Progressive retailers are providing consumers with a seamless integration of the virtual and the bricks and mortar. The channels are not mutually exclusive – they overlap. We are entering into an age of transparency. There are few secrets that retailers can keep from consumers – often consumers know more about a product than a store salesperson. Encouragingly, our industry continues to embrace this shift to transparency and openness. The SCCA is working on encouraging a formal dialogue amongst major owners in relation to customer safety – that is, we all share information in relation to how we all provide a safe space for our customers. Given we all have the same aim, it is heartening that we, as an industry body, are collaborating to ensure that our centres provide a safe place for communities to gather.

If we continue this discourse and transparency with our retailers and consumers, we are better positioned to deal with the changes in the market.

The year of Centre Management

With over 80 shopping centres in Australia and New Zealand, our geographical spread necessitates agility in management. We continue to see value in retail centres that are convenient community hubs in the catchments they reside in. Speed of decision-making and certainty of strategy, with measured risk, remains the priority for the way we manage our centres. Traditional definitions may have evolved – at SCA we talk about convenient centre and destinations. Convenient centres are at the forefront of our strategy.

In managing the geographic spread, the upside of scale needs to be balanced with ensuring that each centre and asset caters for the particular demographic it is in. Each region has its unique microeconomic challenges. For example, having aspirational brands is important in catchments that are climbing the socioeconomic ladder but, if a market is dealing with labour force transition, we need to focus on a mix that is relevant to the customer today. A cookie-cutter approach has pitfalls to avoid and tenancy mix should avoid homogenisation as a core objective. Customers demand personalisation and a retail offer that addresses their requirements.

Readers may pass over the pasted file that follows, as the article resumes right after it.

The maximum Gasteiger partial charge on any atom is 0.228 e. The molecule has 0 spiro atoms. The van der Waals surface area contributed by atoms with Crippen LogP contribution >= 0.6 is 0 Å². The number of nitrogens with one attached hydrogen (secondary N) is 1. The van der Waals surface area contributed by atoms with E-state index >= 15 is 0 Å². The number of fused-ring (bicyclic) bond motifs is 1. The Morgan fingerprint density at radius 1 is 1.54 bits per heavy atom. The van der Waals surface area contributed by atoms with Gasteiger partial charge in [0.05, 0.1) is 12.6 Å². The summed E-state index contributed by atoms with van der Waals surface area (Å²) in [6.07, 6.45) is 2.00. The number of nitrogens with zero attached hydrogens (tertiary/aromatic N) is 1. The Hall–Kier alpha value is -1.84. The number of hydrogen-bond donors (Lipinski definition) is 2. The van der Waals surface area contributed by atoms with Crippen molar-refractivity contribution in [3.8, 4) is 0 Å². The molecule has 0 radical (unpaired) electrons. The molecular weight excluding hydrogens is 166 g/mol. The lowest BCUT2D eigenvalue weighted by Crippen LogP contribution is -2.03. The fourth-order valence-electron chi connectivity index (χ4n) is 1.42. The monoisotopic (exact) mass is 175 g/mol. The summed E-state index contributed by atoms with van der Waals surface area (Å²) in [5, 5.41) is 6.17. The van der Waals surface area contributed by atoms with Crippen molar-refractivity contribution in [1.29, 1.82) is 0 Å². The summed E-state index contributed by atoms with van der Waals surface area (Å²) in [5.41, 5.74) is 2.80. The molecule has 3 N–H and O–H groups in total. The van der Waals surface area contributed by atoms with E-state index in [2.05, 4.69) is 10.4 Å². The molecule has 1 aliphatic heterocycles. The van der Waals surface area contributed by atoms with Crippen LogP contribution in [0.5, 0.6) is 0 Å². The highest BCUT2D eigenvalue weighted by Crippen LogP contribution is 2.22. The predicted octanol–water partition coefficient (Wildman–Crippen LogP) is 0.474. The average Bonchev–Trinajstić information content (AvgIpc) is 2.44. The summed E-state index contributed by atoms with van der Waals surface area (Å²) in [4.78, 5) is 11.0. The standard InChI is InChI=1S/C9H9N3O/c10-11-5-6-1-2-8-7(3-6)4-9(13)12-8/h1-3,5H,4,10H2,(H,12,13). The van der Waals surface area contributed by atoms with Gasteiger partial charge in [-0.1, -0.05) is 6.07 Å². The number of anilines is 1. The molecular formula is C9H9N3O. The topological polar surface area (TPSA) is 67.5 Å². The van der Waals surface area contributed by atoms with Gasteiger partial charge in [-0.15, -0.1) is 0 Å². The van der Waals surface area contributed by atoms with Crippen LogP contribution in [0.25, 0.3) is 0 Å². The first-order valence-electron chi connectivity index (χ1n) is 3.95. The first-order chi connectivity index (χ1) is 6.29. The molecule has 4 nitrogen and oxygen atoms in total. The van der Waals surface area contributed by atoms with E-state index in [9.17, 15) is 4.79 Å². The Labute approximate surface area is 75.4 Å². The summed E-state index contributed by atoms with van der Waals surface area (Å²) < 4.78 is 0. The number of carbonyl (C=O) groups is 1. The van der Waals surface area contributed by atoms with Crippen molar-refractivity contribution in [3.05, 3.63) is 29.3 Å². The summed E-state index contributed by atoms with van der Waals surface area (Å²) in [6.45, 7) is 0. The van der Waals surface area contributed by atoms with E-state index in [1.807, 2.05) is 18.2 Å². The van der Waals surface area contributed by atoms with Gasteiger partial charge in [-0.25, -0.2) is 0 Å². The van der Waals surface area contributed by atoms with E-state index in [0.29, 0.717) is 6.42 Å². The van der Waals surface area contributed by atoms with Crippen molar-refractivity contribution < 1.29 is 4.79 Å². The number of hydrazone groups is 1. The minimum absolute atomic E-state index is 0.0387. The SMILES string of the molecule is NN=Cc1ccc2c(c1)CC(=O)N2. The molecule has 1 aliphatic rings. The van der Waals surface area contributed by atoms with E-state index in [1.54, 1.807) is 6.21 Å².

For this reason, we are evolving our mode to focus on a Regional Property Management model that leverages local expertise in the catchments the centres reside in. This approach, balanced with a National Facilities Management model, ensures that we also benefit from the advantages scale brings in managing outgoings effectively.

Our head office management team remains relatively small, but agile. While head office teams continue to work with larger national retailers, our local centre management teams are better positioned to work with our communities and our local retailers. They understand the drivers in their catchment and how best to maximise sales for the retailer – which remains philosophically the driver behind retail property performance. The role of head office is to enable our onsite teams to effectively manage and unlock value.

Empowering our people in centre management teams to make decisions, innovate and create is our 2016 objective. A-REITs are designed to provide investors direct access to commercial property and if we continue to work on the basics – to engage with retailers, to market well, and have the highest standard of convenience, presentation and safety – we will continue to provide a retail offer that remains in line with what consumers and our retailers demand.